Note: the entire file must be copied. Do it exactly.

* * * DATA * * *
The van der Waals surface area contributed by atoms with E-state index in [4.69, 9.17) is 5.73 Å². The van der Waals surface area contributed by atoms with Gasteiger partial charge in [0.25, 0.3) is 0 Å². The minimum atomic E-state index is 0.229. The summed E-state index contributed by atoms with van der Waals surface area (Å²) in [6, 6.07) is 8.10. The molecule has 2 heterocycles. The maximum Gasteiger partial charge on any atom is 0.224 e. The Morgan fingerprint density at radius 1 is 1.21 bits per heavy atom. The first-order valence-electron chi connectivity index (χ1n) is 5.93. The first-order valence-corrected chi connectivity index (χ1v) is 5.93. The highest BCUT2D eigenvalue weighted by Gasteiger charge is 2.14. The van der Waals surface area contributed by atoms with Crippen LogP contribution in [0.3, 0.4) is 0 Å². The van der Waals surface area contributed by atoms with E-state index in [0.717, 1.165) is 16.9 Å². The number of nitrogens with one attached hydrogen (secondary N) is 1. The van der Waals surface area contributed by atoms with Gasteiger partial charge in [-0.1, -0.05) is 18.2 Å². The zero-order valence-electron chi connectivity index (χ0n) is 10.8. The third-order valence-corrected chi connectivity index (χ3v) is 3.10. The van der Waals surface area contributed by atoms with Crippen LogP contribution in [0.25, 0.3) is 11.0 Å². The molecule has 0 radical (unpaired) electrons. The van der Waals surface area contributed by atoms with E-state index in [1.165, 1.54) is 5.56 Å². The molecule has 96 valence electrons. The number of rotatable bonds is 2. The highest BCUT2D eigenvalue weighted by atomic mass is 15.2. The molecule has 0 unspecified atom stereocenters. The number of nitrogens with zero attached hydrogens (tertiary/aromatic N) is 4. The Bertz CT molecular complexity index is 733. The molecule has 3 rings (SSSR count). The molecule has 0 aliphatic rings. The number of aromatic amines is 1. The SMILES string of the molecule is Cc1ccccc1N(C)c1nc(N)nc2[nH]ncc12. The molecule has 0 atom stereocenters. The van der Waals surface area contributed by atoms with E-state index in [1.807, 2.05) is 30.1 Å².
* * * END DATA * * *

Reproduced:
The van der Waals surface area contributed by atoms with E-state index in [4.69, 9.17) is 5.73 Å². The van der Waals surface area contributed by atoms with Gasteiger partial charge in [0.25, 0.3) is 0 Å². The minimum atomic E-state index is 0.229. The summed E-state index contributed by atoms with van der Waals surface area (Å²) in [6, 6.07) is 8.10. The molecule has 2 heterocycles. The maximum Gasteiger partial charge on any atom is 0.224 e. The Morgan fingerprint density at radius 1 is 1.21 bits per heavy atom. The first-order valence-electron chi connectivity index (χ1n) is 5.93. The first-order valence-corrected chi connectivity index (χ1v) is 5.93. The highest BCUT2D eigenvalue weighted by Gasteiger charge is 2.14. The van der Waals surface area contributed by atoms with Crippen LogP contribution in [0.3, 0.4) is 0 Å². The van der Waals surface area contributed by atoms with E-state index in [0.717, 1.165) is 16.9 Å². The number of nitrogens with one attached hydrogen (secondary N) is 1. The van der Waals surface area contributed by atoms with Gasteiger partial charge in [-0.1, -0.05) is 18.2 Å². The zero-order valence-electron chi connectivity index (χ0n) is 10.8. The third-order valence-corrected chi connectivity index (χ3v) is 3.10. The van der Waals surface area contributed by atoms with Crippen LogP contribution in [0.25, 0.3) is 11.0 Å². The molecule has 0 radical (unpaired) electrons. The van der Waals surface area contributed by atoms with E-state index in [1.165, 1.54) is 5.56 Å². The molecule has 96 valence electrons. The number of rotatable bonds is 2. The highest BCUT2D eigenvalue weighted by atomic mass is 15.2. The molecule has 0 unspecified atom stereocenters. The number of nitrogens with zero attached hydrogens (tertiary/aromatic N) is 4. The Bertz CT molecular complexity index is 733. The molecule has 3 rings (SSSR count). The molecule has 0 aliphatic rings. The number of aromatic amines is 1. The SMILES string of the molecule is Cc1ccccc1N(C)c1nc(N)nc2[nH]ncc12. The molecule has 0 atom stereocenters. The van der Waals surface area contributed by atoms with E-state index in [1.807, 2.05) is 30.1 Å².